At my enrichment centre The Collaboration Corner, when we start a class with new students, I often encounter this scenario: children who tell me “I dunno / I don’t know” to almost every single question I ask them… These below are just the tip of the iceberg.
Real Case Example 1:
Dr. Pet: Would you like to run up and down my stairs five times to work up a sweat?
Child: *shrug* I dunno.
Real Case Example 2:
Dr. Pet: How do you feel when you have to sit down to do homework?
Child: *shrug* I dunno.
Real Case Example 3:
Dr. Pet: Do you think you would enjoy doing this Science experiment kit?
Child: *shrug* I dunno.
When children say “I dunno” to me, it tells me one thing. The children are afraid of something. It could be me. Think about it. Why should children trust adults? As far as they know, adults scold, nag, preach and punish. The children have no reason to trust me when they first attend my classes. They don’t know me, and I am an adult after all. However, after about one year with me, the children stop saying, “I dunno” to me. Let me deconstruct the examples above to explain why.
(See also: How to Support your Gifted Children in Singapore)
Deconstructing Real-life Example 1
In Example 1, the child was not sure whether I was proposing a punishment because he had yawned in class, and looked like he was dreaming. I was not. The brain needs a brain chemical called norepinephrine (also called noradrenaline) to power focus and concentration. However, the brain’s stores of norepinephrine are limited. Furthermore, norepinephrine is synthesised from dopamine, which you may know of as the “happy hormone”. There are three ways to stimulate the human body to produce dopamine, in order to synthesise norepinephrine:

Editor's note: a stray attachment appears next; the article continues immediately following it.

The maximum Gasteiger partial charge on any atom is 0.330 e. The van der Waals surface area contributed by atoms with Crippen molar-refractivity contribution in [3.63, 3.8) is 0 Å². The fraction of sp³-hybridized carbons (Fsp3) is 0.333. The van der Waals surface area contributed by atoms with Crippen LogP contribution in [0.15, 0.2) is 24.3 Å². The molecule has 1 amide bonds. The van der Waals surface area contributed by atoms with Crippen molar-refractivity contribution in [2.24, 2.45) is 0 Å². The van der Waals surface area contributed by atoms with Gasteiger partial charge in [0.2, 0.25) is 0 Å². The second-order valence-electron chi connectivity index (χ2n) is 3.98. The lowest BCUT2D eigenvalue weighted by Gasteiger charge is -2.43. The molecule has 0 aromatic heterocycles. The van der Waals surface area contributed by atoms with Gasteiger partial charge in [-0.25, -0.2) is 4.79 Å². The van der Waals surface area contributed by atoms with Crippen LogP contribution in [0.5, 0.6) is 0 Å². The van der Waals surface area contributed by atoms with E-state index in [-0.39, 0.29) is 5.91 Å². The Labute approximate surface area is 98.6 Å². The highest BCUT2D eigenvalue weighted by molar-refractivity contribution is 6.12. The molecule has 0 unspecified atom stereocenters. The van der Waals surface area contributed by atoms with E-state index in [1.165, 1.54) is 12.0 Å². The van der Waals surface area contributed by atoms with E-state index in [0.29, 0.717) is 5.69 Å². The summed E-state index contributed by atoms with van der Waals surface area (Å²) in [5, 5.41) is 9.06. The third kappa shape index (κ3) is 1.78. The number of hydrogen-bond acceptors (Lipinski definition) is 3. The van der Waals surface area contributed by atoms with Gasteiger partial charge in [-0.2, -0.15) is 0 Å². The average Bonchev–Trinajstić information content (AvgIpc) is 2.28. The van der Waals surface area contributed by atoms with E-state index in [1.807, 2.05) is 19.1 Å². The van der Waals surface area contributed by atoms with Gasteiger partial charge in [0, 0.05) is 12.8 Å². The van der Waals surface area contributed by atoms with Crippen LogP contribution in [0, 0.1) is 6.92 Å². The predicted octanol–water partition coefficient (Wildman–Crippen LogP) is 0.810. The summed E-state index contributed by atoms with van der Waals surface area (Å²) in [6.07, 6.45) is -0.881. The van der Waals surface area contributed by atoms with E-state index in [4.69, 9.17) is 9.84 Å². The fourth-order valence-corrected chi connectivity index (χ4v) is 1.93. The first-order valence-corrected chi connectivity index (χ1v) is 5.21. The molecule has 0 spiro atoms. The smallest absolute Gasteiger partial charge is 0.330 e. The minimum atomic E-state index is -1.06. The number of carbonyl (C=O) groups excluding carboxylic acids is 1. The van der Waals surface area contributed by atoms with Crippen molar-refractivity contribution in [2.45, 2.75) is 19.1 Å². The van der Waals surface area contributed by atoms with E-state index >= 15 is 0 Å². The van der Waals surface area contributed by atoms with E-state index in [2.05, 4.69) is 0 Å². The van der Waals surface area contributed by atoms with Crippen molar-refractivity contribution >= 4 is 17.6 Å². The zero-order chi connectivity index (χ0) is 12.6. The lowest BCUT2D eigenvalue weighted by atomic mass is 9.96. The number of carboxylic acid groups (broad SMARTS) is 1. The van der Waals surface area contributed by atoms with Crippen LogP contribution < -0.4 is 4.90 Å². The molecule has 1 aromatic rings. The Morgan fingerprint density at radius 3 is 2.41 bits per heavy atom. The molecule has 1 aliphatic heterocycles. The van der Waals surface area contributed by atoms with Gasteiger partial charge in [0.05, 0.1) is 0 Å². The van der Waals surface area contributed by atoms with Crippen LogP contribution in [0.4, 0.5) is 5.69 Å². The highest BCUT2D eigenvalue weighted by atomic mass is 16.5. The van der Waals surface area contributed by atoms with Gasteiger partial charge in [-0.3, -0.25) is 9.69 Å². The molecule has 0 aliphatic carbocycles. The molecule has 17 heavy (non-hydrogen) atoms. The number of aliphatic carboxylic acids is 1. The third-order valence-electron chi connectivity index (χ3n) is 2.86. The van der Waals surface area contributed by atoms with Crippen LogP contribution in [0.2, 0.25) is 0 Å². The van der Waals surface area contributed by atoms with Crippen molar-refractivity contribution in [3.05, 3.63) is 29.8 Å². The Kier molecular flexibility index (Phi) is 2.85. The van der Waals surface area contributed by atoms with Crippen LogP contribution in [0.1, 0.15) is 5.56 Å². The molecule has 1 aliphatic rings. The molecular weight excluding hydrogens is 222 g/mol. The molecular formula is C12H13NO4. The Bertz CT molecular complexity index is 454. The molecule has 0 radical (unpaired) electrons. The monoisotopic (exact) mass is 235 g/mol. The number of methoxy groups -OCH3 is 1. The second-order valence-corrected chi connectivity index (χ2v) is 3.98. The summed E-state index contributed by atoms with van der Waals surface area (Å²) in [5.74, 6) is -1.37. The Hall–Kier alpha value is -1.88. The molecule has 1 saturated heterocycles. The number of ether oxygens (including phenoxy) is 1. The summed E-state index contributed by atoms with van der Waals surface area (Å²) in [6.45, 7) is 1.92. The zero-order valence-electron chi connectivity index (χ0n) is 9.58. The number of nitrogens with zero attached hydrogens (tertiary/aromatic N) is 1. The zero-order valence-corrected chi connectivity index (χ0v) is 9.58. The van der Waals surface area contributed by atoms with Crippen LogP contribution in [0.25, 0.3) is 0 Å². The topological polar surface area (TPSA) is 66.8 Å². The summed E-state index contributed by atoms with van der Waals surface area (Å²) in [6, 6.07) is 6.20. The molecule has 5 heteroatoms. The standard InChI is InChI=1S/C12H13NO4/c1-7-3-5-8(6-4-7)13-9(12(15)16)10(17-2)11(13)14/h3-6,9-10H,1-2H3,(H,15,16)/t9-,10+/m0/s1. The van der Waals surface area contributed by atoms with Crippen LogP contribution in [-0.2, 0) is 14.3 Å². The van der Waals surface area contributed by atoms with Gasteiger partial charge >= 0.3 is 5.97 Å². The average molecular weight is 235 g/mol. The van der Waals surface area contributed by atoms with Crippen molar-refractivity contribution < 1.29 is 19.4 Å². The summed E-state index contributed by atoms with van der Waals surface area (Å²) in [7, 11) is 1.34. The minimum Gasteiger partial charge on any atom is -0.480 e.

- Consume cocaine
- Eat a lot of chocolate
- Engage in peak cardio exercise
Clearly, methods (1) and (2) are not viable. That leaves me with method (3). If the child has had three hours of Chinese tuition shortly before coming to my class, he is going to sit through my class in a quiet daze because his brain is low on norepinephrine. Instead of scolding the child, I will ask him to run up and down three flights of stairs five times: five times up, and five times down.
The first time I ask a child to do this, I can see the hesitation in his eyes. His eyes say: “I was inattentive and Dr. Pet is punishing me.” No matter how gently I ask the question, the children have already been conditioned by other teachers and parents to expect a punishment. I have to explicitly tell them that it is not a punishment. So, I explain the physical exercise – dopamine – norepinephrine cycle to them.
Then I ask again, “Look inside yourself. If you feel that you cannot focus, would you like to run up and down the stairs five times?” When they feel that there is a sincere desire to help them (instead of berate them) they relax and run with great relief because the running does make them feel better. Children need to move about to feel a sense of wellbeing.
Deconstructing Real-life Example 2
In Example 2, the child was aware that doing homework is what every child must do. To confess that she hates doing homework is as bad as a husband confessing, “I hate to be faithful to my wife.”
If the child dared to confess that she hates to do homework, her parents and Dr. Pet would all gang up on her, and scold her for being a bad child who will grow up into a good-for-nothing. We might further say that she is lazy. We would do that, wouldn’t we, just like we would scold the man who hates to be faithful to his wife.